The maximum power theorem, better known as the maximum power transfer theorem, is an essential tool for ensuring successful system design. Put simply, this theorem states that the maximum power that can be transferred from source to load is 50%, which occurs when source impedance is exactly matched to load impedance. The theorem is not as simple as it seems at first glance, however, and can be easily misunderstood.

In fact, James Prescott Joule himself did not completely understand the theorem. During the initial design of the modern-day motor, he said that the power delivered to the electric motor would always be the same as the heat lost in the system and, thus, could never achieve more than 50% operational efficiency. While he was correct in his first statement, he was off the mark in his deduction about the efficiency of the motor. In reality, maximum efficiency of the motor — or any circuit under the maximum power transfer condition of impedance matching — is 50%, but this is not the maximum possible efficiency. Higher efficiency can be achieved.

It was Thomas Edison who realized maximum power transfer and maximum efficiency are different entities. If load resistance is increased, higher efficiency can be achieved. Efficiency is the percentage of input power that is dissipated in the load. The maximum power transfer theorem tells us the load resistance, which will get maximum magnitude of power delivered to it by the source. However, input power from the source depends on load; if load resistance is increased, overall power decreases in magnitude, but the percentage of input power transferred to load increases. In other words, when load resistance increases, more power is dissipated in the load than in the source impedance, Hence, efficiency is increased. The magnitude of overall power is decreased, however, due to the increased resistance. Similarly, if load resistance is decreased, a lower percentage of total input power is dissipated in the load, and efficiency decreases.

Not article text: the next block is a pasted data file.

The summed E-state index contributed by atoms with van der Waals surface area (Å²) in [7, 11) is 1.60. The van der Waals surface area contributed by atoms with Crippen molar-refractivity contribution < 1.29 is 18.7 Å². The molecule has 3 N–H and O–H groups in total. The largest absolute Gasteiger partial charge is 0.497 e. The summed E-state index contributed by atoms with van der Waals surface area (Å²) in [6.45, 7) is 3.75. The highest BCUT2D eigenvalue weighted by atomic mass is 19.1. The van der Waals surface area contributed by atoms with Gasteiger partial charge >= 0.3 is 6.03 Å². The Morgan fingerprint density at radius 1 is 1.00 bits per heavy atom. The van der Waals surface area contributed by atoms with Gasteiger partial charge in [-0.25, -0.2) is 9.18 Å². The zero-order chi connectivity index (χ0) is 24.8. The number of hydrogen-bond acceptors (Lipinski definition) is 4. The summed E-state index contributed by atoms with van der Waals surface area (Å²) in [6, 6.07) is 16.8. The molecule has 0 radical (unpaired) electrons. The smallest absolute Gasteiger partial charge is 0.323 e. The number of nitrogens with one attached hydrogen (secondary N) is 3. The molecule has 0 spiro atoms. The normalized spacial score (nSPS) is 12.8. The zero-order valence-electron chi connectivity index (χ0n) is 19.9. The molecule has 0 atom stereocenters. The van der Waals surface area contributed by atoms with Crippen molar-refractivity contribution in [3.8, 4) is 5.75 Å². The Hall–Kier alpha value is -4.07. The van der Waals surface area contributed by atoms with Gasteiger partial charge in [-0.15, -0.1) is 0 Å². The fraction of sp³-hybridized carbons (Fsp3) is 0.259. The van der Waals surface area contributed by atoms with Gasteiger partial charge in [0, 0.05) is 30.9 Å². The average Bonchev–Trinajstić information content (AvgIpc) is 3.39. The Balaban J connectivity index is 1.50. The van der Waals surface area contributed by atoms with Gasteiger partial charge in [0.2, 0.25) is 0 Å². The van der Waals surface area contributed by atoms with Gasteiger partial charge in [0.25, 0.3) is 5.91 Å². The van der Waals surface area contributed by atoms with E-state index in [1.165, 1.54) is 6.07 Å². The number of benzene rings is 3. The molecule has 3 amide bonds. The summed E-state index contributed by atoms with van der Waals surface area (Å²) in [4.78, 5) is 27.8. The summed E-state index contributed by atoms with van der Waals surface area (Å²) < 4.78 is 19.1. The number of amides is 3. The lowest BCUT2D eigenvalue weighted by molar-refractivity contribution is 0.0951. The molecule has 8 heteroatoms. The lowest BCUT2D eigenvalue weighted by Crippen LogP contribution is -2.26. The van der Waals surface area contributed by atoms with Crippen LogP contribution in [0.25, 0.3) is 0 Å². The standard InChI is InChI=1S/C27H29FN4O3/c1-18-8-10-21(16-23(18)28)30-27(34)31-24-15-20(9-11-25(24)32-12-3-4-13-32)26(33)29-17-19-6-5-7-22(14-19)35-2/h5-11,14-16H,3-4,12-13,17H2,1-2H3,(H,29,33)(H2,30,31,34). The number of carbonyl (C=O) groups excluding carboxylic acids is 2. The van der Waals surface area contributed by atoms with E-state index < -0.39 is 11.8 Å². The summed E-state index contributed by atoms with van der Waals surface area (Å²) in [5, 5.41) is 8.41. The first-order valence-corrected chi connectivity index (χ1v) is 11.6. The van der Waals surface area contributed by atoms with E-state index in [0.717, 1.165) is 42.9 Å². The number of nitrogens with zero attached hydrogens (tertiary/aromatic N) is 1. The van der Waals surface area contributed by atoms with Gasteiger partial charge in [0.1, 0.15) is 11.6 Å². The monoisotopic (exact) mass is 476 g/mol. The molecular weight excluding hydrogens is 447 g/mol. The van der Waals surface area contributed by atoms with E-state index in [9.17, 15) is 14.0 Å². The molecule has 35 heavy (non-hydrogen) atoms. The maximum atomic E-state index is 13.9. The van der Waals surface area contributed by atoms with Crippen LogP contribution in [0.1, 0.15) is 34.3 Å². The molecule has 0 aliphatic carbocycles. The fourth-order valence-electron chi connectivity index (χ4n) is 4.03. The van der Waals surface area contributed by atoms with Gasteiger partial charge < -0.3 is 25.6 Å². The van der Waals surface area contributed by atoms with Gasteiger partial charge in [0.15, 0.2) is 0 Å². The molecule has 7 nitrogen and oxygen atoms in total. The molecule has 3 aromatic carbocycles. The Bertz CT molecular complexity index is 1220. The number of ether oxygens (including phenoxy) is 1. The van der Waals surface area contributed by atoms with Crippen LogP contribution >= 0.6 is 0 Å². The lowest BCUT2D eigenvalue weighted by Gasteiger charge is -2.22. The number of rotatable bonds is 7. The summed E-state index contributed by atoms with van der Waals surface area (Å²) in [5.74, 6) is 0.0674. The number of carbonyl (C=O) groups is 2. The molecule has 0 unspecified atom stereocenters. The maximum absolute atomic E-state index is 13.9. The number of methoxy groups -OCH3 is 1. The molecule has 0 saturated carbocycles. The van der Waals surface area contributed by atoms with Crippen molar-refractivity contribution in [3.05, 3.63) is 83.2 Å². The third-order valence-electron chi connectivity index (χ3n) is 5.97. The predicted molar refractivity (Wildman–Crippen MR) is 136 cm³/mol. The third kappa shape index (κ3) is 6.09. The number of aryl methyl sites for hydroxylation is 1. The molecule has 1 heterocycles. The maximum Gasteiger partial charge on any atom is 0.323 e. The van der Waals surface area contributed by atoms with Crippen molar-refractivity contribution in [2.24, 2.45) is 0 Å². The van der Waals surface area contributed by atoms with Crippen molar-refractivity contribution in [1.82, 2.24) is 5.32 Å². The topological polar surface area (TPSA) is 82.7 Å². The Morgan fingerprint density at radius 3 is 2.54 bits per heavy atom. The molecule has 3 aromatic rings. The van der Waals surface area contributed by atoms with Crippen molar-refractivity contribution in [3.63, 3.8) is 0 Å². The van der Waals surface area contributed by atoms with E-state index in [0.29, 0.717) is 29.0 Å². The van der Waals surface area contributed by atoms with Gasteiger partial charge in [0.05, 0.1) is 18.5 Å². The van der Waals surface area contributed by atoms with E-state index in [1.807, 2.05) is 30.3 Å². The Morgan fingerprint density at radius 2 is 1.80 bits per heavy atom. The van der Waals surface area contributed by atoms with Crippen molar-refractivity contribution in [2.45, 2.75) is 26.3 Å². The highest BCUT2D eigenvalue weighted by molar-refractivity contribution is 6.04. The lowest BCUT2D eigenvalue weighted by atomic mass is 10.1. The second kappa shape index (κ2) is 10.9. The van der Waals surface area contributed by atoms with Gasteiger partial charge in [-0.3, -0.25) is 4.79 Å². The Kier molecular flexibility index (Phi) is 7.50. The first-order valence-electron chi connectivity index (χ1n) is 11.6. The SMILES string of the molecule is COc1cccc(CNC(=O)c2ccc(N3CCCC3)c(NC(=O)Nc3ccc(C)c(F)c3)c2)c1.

The maximum power transfer theorem deals with matching impedance. And while it aids in the design of efficient circuits, it does not coincide with maximum power input efficiency at all. So why do we need impedance matching? Let’s have a look at the details.

## The Basics of the Maximum Power Transfer Theorem

The purpose of the maximum power theorem is to find the optimal ratio of load impedance to source impedance for the purpose of power transfer. The theorem essentially states that the maximum magnitude of power — not efficiency, which is the ratio — will be dissipated by a load resistance when said resistance is equal to the Thevenin-Norton resistance of the power-supplying network. When the voltage and magnitude of internal resistance of the source are fixed, sometimes it is ideal to have the maximum magnitude of power transferred to the load at the expense of optimal efficiency. When power is limited, it’s critical to transfer as much as possible, and impedance matching is essential.

## Relevant Tables and Formulas

When established as a mathematical problem and expressed in Ohm’s Law equations, maximum power transfer looks like this: The Vs and Rs are the Thevenin-equivalent voltage and resistance of the source, respectively. RL is the load resistance. Current through the load is Power dissipated in the load is given by: Since Vs and Rs are Thevenin equivalents and constant power depends on RL. To find the value of RL for which power is maximized, the above expression is differentiated with respect to RL and then equated to zero. The value obtained for RL  is: So, power dissipated in the load is at a maximum when load resistance equals source resistance. Or, when we talk about AC circuits, we say load impedance is equal to the complex conjugate of source impedance.

## Practical Applications: Matching Conditions